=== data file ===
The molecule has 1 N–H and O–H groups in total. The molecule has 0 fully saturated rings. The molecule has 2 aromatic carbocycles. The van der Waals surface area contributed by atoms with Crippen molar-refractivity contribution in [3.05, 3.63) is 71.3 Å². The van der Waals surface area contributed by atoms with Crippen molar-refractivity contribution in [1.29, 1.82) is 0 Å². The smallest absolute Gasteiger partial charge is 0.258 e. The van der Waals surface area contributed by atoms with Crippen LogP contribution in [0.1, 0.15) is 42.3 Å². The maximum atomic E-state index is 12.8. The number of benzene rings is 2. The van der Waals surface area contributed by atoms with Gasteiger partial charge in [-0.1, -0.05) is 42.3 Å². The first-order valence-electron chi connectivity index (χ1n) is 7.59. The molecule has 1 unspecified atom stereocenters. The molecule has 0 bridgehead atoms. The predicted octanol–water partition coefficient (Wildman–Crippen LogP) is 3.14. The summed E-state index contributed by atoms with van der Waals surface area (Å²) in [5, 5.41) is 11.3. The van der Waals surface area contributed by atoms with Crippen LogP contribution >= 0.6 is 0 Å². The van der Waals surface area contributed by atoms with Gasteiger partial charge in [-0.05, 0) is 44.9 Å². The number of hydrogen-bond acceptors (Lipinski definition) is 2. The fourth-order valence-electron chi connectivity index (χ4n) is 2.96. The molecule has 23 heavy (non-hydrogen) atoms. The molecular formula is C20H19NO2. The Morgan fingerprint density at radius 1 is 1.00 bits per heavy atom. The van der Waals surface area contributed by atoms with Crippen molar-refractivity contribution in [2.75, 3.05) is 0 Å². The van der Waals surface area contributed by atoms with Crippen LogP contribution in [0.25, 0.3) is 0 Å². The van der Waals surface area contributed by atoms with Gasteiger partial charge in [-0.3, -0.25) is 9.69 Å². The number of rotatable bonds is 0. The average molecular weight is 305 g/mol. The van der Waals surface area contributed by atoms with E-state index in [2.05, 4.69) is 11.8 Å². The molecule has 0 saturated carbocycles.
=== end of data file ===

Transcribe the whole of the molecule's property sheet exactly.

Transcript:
The molecule has 1 N–H and O–H groups in total. The molecule has 0 fully saturated rings. The molecule has 2 aromatic carbocycles. The van der Waals surface area contributed by atoms with Crippen molar-refractivity contribution in [3.05, 3.63) is 71.3 Å². The van der Waals surface area contributed by atoms with Crippen molar-refractivity contribution in [1.29, 1.82) is 0 Å². The smallest absolute Gasteiger partial charge is 0.258 e. The van der Waals surface area contributed by atoms with Crippen LogP contribution in [0.1, 0.15) is 42.3 Å². The maximum atomic E-state index is 12.8. The number of benzene rings is 2. The van der Waals surface area contributed by atoms with Gasteiger partial charge in [-0.1, -0.05) is 42.3 Å². The first-order valence-electron chi connectivity index (χ1n) is 7.59. The molecule has 1 unspecified atom stereocenters. The molecule has 0 bridgehead atoms. The predicted octanol–water partition coefficient (Wildman–Crippen LogP) is 3.14. The summed E-state index contributed by atoms with van der Waals surface area (Å²) in [5, 5.41) is 11.3. The van der Waals surface area contributed by atoms with Crippen LogP contribution >= 0.6 is 0 Å². The van der Waals surface area contributed by atoms with Gasteiger partial charge in [-0.05, 0) is 44.9 Å². The number of hydrogen-bond acceptors (Lipinski definition) is 2. The fourth-order valence-electron chi connectivity index (χ4n) is 2.96. The molecule has 23 heavy (non-hydrogen) atoms. The molecular formula is C20H19NO2. The Morgan fingerprint density at radius 1 is 1.00 bits per heavy atom. The van der Waals surface area contributed by atoms with Crippen molar-refractivity contribution in [2.75, 3.05) is 0 Å². The van der Waals surface area contributed by atoms with Crippen LogP contribution in [0.25, 0.3) is 0 Å². The van der Waals surface area contributed by atoms with Gasteiger partial charge in [-0.3, -0.25) is 9.69 Å². The number of rotatable bonds is 0. The average molecular weight is 305 g/mol. The van der Waals surface area contributed by atoms with E-state index in [2.05, 4.69) is 11.8 Å². The molecule has 0 saturated carbocycles.